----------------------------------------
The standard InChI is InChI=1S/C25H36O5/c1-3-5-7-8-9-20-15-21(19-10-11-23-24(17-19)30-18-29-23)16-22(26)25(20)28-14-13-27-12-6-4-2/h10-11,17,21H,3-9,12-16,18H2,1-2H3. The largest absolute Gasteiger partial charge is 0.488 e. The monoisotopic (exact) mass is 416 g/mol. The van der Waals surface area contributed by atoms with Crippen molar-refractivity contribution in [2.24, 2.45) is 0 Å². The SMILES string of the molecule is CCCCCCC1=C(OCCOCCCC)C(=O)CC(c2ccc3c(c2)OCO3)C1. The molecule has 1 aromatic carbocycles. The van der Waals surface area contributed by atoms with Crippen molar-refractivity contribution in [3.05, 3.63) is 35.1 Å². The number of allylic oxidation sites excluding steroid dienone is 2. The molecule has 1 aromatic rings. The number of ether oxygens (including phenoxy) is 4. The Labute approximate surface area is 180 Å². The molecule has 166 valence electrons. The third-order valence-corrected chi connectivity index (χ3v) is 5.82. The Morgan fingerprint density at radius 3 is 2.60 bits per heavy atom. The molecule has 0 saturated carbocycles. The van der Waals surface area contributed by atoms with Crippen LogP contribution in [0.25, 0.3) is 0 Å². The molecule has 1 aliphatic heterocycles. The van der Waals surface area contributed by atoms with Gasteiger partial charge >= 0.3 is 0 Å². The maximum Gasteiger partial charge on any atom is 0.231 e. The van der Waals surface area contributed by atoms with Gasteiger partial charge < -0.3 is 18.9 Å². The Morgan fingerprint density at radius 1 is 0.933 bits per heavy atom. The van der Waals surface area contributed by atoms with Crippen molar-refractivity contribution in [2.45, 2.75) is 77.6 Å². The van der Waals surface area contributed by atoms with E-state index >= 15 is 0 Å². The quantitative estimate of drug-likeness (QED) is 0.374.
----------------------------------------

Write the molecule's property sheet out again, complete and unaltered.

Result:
The standard InChI is InChI=1S/C25H36O5/c1-3-5-7-8-9-20-15-21(19-10-11-23-24(17-19)30-18-29-23)16-22(26)25(20)28-14-13-27-12-6-4-2/h10-11,17,21H,3-9,12-16,18H2,1-2H3. The largest absolute Gasteiger partial charge is 0.488 e. The monoisotopic (exact) mass is 416 g/mol. The van der Waals surface area contributed by atoms with Crippen molar-refractivity contribution in [2.24, 2.45) is 0 Å². The SMILES string of the molecule is CCCCCCC1=C(OCCOCCCC)C(=O)CC(c2ccc3c(c2)OCO3)C1. The molecule has 1 aromatic carbocycles. The van der Waals surface area contributed by atoms with Crippen molar-refractivity contribution in [3.05, 3.63) is 35.1 Å². The number of allylic oxidation sites excluding steroid dienone is 2. The molecule has 1 aromatic rings. The number of ether oxygens (including phenoxy) is 4. The Labute approximate surface area is 180 Å². The molecule has 166 valence electrons. The third-order valence-corrected chi connectivity index (χ3v) is 5.82. The Morgan fingerprint density at radius 3 is 2.60 bits per heavy atom. The molecule has 0 saturated carbocycles. The van der Waals surface area contributed by atoms with Crippen LogP contribution in [0.25, 0.3) is 0 Å². The molecule has 1 aliphatic heterocycles. The van der Waals surface area contributed by atoms with Gasteiger partial charge >= 0.3 is 0 Å². The maximum Gasteiger partial charge on any atom is 0.231 e. The van der Waals surface area contributed by atoms with Gasteiger partial charge < -0.3 is 18.9 Å². The Morgan fingerprint density at radius 1 is 0.933 bits per heavy atom. The van der Waals surface area contributed by atoms with Crippen molar-refractivity contribution in [2.45, 2.75) is 77.6 Å². The van der Waals surface area contributed by atoms with E-state index >= 15 is 0 Å². The quantitative estimate of drug-likeness (QED) is 0.374.